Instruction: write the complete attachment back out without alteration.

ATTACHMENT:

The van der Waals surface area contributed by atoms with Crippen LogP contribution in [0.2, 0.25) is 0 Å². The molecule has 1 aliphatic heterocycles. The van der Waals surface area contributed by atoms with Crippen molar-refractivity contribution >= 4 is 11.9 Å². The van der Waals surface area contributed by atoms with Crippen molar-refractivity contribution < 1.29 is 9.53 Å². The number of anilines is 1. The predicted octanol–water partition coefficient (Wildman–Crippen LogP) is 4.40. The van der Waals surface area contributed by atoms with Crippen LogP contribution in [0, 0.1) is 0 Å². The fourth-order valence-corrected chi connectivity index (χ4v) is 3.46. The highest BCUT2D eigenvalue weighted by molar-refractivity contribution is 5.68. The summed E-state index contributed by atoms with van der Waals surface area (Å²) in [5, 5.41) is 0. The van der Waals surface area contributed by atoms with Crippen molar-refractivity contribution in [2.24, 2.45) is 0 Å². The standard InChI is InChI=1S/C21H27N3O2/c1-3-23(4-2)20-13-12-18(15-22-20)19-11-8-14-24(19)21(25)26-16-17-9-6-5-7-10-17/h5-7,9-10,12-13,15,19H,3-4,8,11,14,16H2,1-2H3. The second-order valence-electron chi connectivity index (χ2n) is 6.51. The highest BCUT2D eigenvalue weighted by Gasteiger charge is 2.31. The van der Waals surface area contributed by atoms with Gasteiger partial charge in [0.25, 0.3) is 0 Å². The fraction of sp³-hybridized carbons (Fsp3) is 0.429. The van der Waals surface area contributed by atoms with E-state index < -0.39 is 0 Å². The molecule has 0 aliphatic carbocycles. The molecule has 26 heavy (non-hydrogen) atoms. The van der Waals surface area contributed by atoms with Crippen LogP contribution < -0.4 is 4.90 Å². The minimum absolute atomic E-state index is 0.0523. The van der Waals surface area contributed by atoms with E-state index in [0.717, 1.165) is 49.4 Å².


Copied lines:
The van der Waals surface area contributed by atoms with Crippen LogP contribution in [0.2, 0.25) is 0 Å². The molecule has 1 aliphatic heterocycles. The van der Waals surface area contributed by atoms with Crippen molar-refractivity contribution >= 4 is 11.9 Å². The van der Waals surface area contributed by atoms with Crippen molar-refractivity contribution < 1.29 is 9.53 Å². The number of anilines is 1. The predicted octanol–water partition coefficient (Wildman–Crippen LogP) is 4.40. The van der Waals surface area contributed by atoms with Crippen LogP contribution in [0, 0.1) is 0 Å². The fourth-order valence-corrected chi connectivity index (χ4v) is 3.46. The highest BCUT2D eigenvalue weighted by molar-refractivity contribution is 5.68. The summed E-state index contributed by atoms with van der Waals surface area (Å²) in [5, 5.41) is 0. The van der Waals surface area contributed by atoms with Crippen molar-refractivity contribution in [2.24, 2.45) is 0 Å². The standard InChI is InChI=1S/C21H27N3O2/c1-3-23(4-2)20-13-12-18(15-22-20)19-11-8-14-24(19)21(25)26-16-17-9-6-5-7-10-17/h5-7,9-10,12-13,15,19H,3-4,8,11,14,16H2,1-2H3. The second-order valence-electron chi connectivity index (χ2n) is 6.51. The highest BCUT2D eigenvalue weighted by Gasteiger charge is 2.31. The van der Waals surface area contributed by atoms with Gasteiger partial charge in [0.25, 0.3) is 0 Å². The fraction of sp³-hybridized carbons (Fsp3) is 0.429. The van der Waals surface area contributed by atoms with E-state index < -0.39 is 0 Å². The molecule has 0 aliphatic carbocycles. The molecule has 26 heavy (non-hydrogen) atoms. The van der Waals surface area contributed by atoms with Crippen LogP contribution < -0.4 is 4.90 Å². The minimum absolute atomic E-state index is 0.0523. The van der Waals surface area contributed by atoms with E-state index in [0.717, 1.165) is 49.4 Å².